State Surveillance Powers Made Available to Plaintiffs in a Class Action: Imperial Oil v Jacques
In a decision released on October 17, 2014, Imperial Oil v Jacques, 2014 SCC 66 [Imperial Oil v Jacques], a majority of the Supreme Court Court (“SCC”) upheld a Quebec motion court’s ruling that allowed plaintiffs in a class action to access relevant government surveillance materials during civil discovery proceedings. The class action arose after an investigation of gasoline price-fixing in Quebec led to criminal charges against numerous companies and individuals. Following the investigation, a group of plaintiffs represented by Simon Jacques launched a class action to recover the undue profits from Alimentation Couche-Tard and from Imperial Oil, operator of Esso gas stations.
To help make their case at the preliminary stages, the plaintiffs requested access to relevant wiretap evidence collected by the Competition Bureau of Canada (“Competition Bureau”) during its investigation of price fixing. The SCC’s decision affirmed the motion court’s order requiring the requested disclosure to be made. This decision is certain to embolden future plaintiffs but also to leave both defendants and investigators uncertain about the scope of required disclosure.
At the preliminary stage of class proceedings against Alimentation Couche-Tard and Imperial Oil, the plaintiffs requested disclosure of wiretap evidence concerning the defendants’ alleged price-fixing activities. This evidence consisted of thousands of private communications that had been intercepted by the Competition Bureau pursuant to judicial authorization and was later disclosed to the defendants during the course of the Competition Bureau’s investigation.
The plaintiffs made a motion to have a total of 5,175 intercepted communications disclosed by the Competition Bureau, and the defendants contested the motion.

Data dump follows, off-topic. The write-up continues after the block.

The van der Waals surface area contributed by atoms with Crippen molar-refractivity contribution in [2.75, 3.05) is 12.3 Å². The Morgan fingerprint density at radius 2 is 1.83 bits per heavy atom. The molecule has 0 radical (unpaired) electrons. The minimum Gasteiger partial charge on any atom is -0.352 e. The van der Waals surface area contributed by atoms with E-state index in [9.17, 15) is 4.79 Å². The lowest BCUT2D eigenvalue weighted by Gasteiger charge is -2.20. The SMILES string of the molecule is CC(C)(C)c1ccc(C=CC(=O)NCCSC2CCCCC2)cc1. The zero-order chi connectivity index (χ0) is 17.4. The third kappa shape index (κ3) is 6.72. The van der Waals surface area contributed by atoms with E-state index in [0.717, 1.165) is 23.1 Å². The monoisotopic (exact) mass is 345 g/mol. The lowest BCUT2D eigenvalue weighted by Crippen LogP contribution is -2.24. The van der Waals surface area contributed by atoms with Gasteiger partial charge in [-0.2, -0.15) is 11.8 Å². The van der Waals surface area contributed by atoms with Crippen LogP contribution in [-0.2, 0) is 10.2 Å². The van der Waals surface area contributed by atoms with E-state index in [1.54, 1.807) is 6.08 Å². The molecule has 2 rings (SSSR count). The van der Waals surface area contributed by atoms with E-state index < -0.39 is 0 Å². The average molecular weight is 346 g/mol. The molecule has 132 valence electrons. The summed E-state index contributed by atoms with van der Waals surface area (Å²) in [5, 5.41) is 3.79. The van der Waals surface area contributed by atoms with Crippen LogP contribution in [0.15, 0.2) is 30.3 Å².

By the time Quebec’s Superior Court ruled on the plaintiffs’ motion, many of the Competition Bureau’s intercepted communications had resulted in convictions and guilty pleas, but other intercepts remained subject to ongoing criminal proceedings in parallel to the class action.
The Rulings of Quebec’s Superior Court and Court of Appeal
Quebec’s Superior Court granted the Plaintiff’s motion and ordered the Competition Bureau to disclose its wiretap evidence accordingly: Jacques v Pétroles Irving Inc, 2012 QCCS 2954 [Jacques v Pétroles Irving Inc]. To limit any intrusions upon privacy interests resulting from this order, however, the Superior Court limited the disclosure “solely to the lawyers and experts who were participating in the civil proceedings” (Imperial Oil v Jacques, para 6). Further, the Superior Court’s order would not apply to any wiretaps involving communications between “third parties having nothing whatsoever to do with the proceedings” (para 6, citing Jacques v Pétroles Irving Inc, para 98).
Written by Justice Dominique Bélanger, who has since been appointed to Quebec’s Court of Appeal, the Superior Court’s judgment emphasized the need for balance between the protection of privacy and the court’s truth-seeking function. Justice Bélanger affirmed the Quebec Superior Court’s broad power to order third parties to disclose relevant information to civil proceedings, but she added that it remained open to defendants to object to the production of this evidence in court.
The Quebec Court of Appeal upheld the Superior Court’s decision, pointing to a lack of grounds to review the motion judge’s determination on the admissibility of evidence: Couche-Tard Inc v Jacques, 2012 QCCA 2266.
The Majority Ruling at the Supreme Court of Canada
The majority of the SCC upheld the decisions of the courts below, relying on the power of Quebec judges to compel disclosure in civil proceedings alongside exceptions to the protection of privacy set out in the Criminal Code, RSC 1985, c C-46.
The majority emphasized the broad powers established in article 402 of Quebec’s Code of Civil Procedure, CQLR c C-25, which enables courts to compel third-party disclosure of evidence deemed relevant in a civil proceeding. According to the SCC majority, Quebec courts “have great discretion” and will “generally favour disclosure” when exercising these powers (Imperial Oil v Jacques, para 28). As to limitations on the scope of this power, the majority did not outline specific scenarios but generally stated that disclosure would be limited where an opposing party or affected third party had established that the evidence was not relevant or that its disclosure constituted a significant breach of the third party’s privacy interests.